The defense of Xinjiang : politics, economics, and security in Central Asia

Research output: Journal PublicationsJournal Article (refereed)

6 Citations (Scopus)

Abstract

As a state long noted for its potentially destabilizing ethnic heterogeneity, China has been extremely mindful of the northwestern region of Xinjiang, which is often viewed as one beset by what the Chinese have termed the "three evils" of separatism, fundamentalism, and terrorism. However, this mindfulness extends far beyond domestic policy alone. China's role in Central Asia is inextricably tied to its desire to strengthen its political control over, economic links with, and security posture in the adjacent Xinjiang region. The principal mechanism for achieving these intertwining aims is the Shanghai Cooperation Organization (SCO). Founded on June 15, 2001 by Russia, China, and the Central Asian republics of Kazakhstan, Kyrgyzstan, Tajikistan, and Uzbekistan, the SCO calls for closer political and economic cooperation and coordinated action among the member states to fight the "three evils," whether in Xinjiang or in the neighboring states themselves.
Original languageEnglish
Pages (from-to)58-62
Number of pages5
JournalHarvard International Review
Volume25
Issue number2
Publication statusPublished - 2003
Externally publishedYes

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Central Asia
politics
China
separatism
economics
Tajikistan
organization
Kyrgyzstan
Uzbekistan
economic cooperation
political control
fundamentalism
domestic policy
Kazakhstan
terrorism
posture
republic
Russia
defence
co-operation

Cite this

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title = "The defense of Xinjiang : politics, economics, and security in Central Asia",
abstract = "As a state long noted for its potentially destabilizing ethnic heterogeneity, China has been extremely mindful of the northwestern region of Xinjiang, which is often viewed as one beset by what the Chinese have termed the {"}three evils{"} of separatism, fundamentalism, and terrorism. However, this mindfulness extends far beyond domestic policy alone. China's role in Central Asia is inextricably tied to its desire to strengthen its political control over, economic links with, and security posture in the adjacent Xinjiang region. The principal mechanism for achieving these intertwining aims is the Shanghai Cooperation Organization (SCO). Founded on June 15, 2001 by Russia, China, and the Central Asian republics of Kazakhstan, Kyrgyzstan, Tajikistan, and Uzbekistan, the SCO calls for closer political and economic cooperation and coordinated action among the member states to fight the {"}three evils,{"} whether in Xinjiang or in the neighboring states themselves.",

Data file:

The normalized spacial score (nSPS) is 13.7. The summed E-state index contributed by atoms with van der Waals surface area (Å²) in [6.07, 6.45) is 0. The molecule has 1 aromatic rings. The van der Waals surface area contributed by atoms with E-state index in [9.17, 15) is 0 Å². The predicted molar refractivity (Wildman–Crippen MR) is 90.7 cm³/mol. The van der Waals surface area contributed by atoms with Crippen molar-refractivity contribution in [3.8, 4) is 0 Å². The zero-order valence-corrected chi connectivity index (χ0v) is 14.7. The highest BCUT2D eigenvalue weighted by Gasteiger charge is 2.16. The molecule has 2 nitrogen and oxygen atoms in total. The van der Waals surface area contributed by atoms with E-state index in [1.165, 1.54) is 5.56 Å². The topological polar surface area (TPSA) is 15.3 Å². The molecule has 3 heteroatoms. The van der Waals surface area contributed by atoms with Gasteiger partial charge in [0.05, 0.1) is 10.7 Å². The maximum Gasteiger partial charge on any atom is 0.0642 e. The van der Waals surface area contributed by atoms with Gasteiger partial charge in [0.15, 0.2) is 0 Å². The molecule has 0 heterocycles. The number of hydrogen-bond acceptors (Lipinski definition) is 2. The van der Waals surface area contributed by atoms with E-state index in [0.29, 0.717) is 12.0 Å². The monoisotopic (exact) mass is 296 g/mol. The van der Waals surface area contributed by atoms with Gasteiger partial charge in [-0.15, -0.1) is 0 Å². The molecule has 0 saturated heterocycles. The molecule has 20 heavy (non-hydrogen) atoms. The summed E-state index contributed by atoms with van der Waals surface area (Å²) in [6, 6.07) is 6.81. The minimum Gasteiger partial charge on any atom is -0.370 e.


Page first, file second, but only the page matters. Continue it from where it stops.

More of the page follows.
author = "CHUNG, {Chien Peng}",
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journal = "Harvard International Review",
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}

The defense of Xinjiang : politics, economics, and security in Central Asia. / CHUNG, Chien Peng.

In: Harvard International Review, Vol. 25, No. 2, 2003, p. 58-62.

Research output: Journal PublicationsJournal Article (refereed)

TY - JOUR

T1 - The defense of Xinjiang : politics, economics, and security in Central Asia

AU - CHUNG, Chien Peng

PY - 2003

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N2 - As a state long noted for its potentially destabilizing ethnic heterogeneity, China has been extremely mindful of the northwestern region of Xinjiang, which is often viewed as one beset by what the Chinese have termed the "three evils" of separatism, fundamentalism, and terrorism. However, this mindfulness extends far beyond domestic policy alone. China's role in Central Asia is inextricably tied to its desire to strengthen its political control over, economic links with, and security posture in the adjacent Xinjiang region. The principal mechanism for achieving these intertwining aims is the Shanghai Cooperation Organization (SCO). Founded on June 15, 2001 by Russia, China, and the Central Asian republics of Kazakhstan, Kyrgyzstan, Tajikistan, and Uzbekistan, the SCO calls for closer political and economic cooperation and coordinated action among the member states to fight the "three evils," whether in Xinjiang or in the neighboring states themselves.

AB - As a state long noted for its potentially destabilizing ethnic heterogeneity, China has been extremely mindful of the northwestern region of Xinjiang, which is often viewed as one beset by what the Chinese have termed the "three evils" of separatism, fundamentalism, and terrorism. However, this mindfulness extends far beyond domestic policy alone. China's role in Central Asia is inextricably tied to its desire to strengthen its political control over, economic links with, and security posture in the adjacent Xinjiang region. The principal mechanism for achieving these intertwining aims is the Shanghai Cooperation Organization (SCO). Founded on June 15, 2001 by Russia, China, and the Central Asian republics of Kazakhstan, Kyrgyzstan, Tajikistan, and Uzbekistan, the SCO calls for closer political and economic cooperation and coordinated action among the member states to fight the "three evils," whether in Xinjiang or in the neighboring states themselves.

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